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Egypt’s former president Mohammed Morsi jailed for 20 years

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Mohamed_Morsi

By NewsGram Staff Writer

Egypt’s former president Mohammed Morsi was today sentenced to 20 years in prison in a case related to killing of protesters outside the Ittihadiya presidential palace in December 2012.

It is the first verdict that has been issued to Morsi in the case. In July 2013, he was ousted by the military subsequent to the mass protests a year after he was appointed the country’s first democratically elected leader.

Morsi was democratically chosen Egypt’s president a year after an upheaval squashed 30 years’ rule of Hosni Mubarak. However, Morsi’s 12 months rule never tried to tackle the country’s social and economic issues rather focused on empowering political control.

The first anniversary of Morsi’s administration witnessed his opponents organizing large protests and demanding his resignation from the post. However, three days later, the then military chief – and present president – Abdul Fattah al-Sisi ousted Morsi. Meanwhile the interim authorities followed a clampdown on Morsi’s supporters, which resulted in the killing of more than 1,400 people.

Implicated for provoking the supporters to kill a journalist and two opposition protesters, and for issuing order for the torture and unlawful detention of others during the uprising outside the Ittihadiya presidential palace in Cairo in December 2012, Morsi and 14 other senior Muslim Brotherhood leaders underwent a trial in November 2013.

Morsi is also facing trials in these issues:

  •  He named a judge in a public speech and accused him of overseeing fraud in previous elections, resulting in the charge of abusing the judiciary.
  •  Charge of planning a scheme with foreign militants to liberate Islamists in mass prison breaks during the 2011 uprising against Hosni Mubarak.
  •  Charge of conspiring to execute terrorist activities in Egypt with the Palestinian movement Hamas, Iran’s Revolutionary Guards and Lebanon’s Hezbollah.
  • Charge of putting national security in jeopardy by disclosing sensitive and secretive documents to Qatar via the Doha-based Al Jazeera network.

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U.N. Urges Egypt To Halt All Executions Based On Confessions Obtained Against Torture

“There is significant cause for concern that due process and fair trial guarantees may not have been followed in some or all of these cases, and that the very serious allegations concerning the use of torture were not properly investigated,” Colville said.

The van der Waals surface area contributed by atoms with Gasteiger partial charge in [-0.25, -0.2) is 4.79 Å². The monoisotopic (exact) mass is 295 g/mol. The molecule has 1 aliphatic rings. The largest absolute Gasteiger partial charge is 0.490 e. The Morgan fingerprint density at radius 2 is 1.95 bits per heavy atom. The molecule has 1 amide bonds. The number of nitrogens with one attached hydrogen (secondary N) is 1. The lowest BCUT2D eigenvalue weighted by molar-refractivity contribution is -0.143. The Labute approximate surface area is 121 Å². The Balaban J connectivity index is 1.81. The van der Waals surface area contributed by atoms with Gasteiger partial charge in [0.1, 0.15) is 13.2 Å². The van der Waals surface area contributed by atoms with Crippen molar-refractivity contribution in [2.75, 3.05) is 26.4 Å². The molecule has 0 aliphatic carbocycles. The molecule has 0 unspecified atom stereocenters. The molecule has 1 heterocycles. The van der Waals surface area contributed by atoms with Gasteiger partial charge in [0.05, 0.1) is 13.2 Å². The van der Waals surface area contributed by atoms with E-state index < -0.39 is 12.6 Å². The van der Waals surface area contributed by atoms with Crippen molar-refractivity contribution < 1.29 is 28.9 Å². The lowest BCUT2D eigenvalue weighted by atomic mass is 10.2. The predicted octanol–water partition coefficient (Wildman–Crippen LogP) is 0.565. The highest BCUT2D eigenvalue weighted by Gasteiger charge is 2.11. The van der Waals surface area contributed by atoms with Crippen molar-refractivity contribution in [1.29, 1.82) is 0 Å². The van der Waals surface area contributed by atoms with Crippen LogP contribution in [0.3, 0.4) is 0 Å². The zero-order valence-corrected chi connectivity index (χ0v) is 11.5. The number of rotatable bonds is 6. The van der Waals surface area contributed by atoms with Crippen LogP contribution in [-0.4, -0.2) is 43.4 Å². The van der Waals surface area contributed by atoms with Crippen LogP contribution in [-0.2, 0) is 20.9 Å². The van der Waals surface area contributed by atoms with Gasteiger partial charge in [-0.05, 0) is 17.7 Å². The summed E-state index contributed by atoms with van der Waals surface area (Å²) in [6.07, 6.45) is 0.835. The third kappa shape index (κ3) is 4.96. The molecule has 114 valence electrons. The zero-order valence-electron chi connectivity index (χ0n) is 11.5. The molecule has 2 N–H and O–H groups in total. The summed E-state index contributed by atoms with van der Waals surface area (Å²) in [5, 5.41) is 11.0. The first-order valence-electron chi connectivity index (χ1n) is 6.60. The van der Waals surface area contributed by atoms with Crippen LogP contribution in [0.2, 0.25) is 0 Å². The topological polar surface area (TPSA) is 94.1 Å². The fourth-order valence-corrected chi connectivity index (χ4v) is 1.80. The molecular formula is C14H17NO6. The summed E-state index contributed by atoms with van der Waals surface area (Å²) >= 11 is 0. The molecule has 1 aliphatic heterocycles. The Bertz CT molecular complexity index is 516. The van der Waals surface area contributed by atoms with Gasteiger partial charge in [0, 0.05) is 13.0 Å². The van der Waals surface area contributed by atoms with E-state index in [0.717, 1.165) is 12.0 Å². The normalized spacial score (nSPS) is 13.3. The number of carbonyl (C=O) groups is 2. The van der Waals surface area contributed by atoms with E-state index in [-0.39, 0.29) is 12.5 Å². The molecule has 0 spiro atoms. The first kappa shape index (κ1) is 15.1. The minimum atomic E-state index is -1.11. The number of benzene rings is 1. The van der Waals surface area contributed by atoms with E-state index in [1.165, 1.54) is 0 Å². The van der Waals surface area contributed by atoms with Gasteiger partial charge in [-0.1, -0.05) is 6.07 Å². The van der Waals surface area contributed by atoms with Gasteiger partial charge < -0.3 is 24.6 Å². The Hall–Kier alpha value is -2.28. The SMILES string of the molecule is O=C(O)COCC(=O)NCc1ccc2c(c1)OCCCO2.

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Family members of those convicted and executed for the killing of public prosecutor Hisham Barakat gather at Zynhom morgue in Cairo, Egypt, Feb. 20, 2019, as they wait for their bodies to be released. VOA

The U.N. Human Rights Office is urging Egypt to halt all executions and to conduct investigations into all allegations that people are subjected to the death penalty based on confessions obtained under torture.

Egypt has executed 15 people in February and the U.N. Human Rights Office notes the month is not yet over. The agency reports nine people were executed this week in a case related to the killing of Egypt’s General Prosecutor, Hisham Barakat.

Regarding six other killings earlier this month, it says three men were convicted of assassinating a police officer and three others in connection with the murder of the son of a judge.

Human rights office spokesman Rupert Colville said in all cases the defendants have told the court they were subjected to torture to make them confess to the crimes of which they were accused.

FILE - A defendant is seen caged in a courtroom in Torah prison, southern Cairo, Egypt, Aug. 22, 2015.
A defendant is seen caged in a courtroom in Torah prison, southern Cairo, Egypt, Aug. 22, 2015. VOA

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In June 2017, the U.N. Committee against Torture completed a four-year confidential inquiry and concluded that torture is “practiced systematically” in Egypt. Colville told VOA the recent allegations of torture, in almost all of these cases, come against this well-established backdrop that torture is endemic in Egypt.

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“If torture was used to make a confession a considerable part of the prosecution’s case, then that should not be admitted in court. That confession produced under torture should not be admissible. And when these allegations have been brought up by the defense lawyers and so on, our belief is they are not being taken seriously enough by the courts,” he said.

Colville said a number of individuals convicted under similar circumstances in Egypt have exhausted all legal proceedings. He says they currently are on death row at imminent risk of execution. (VOA)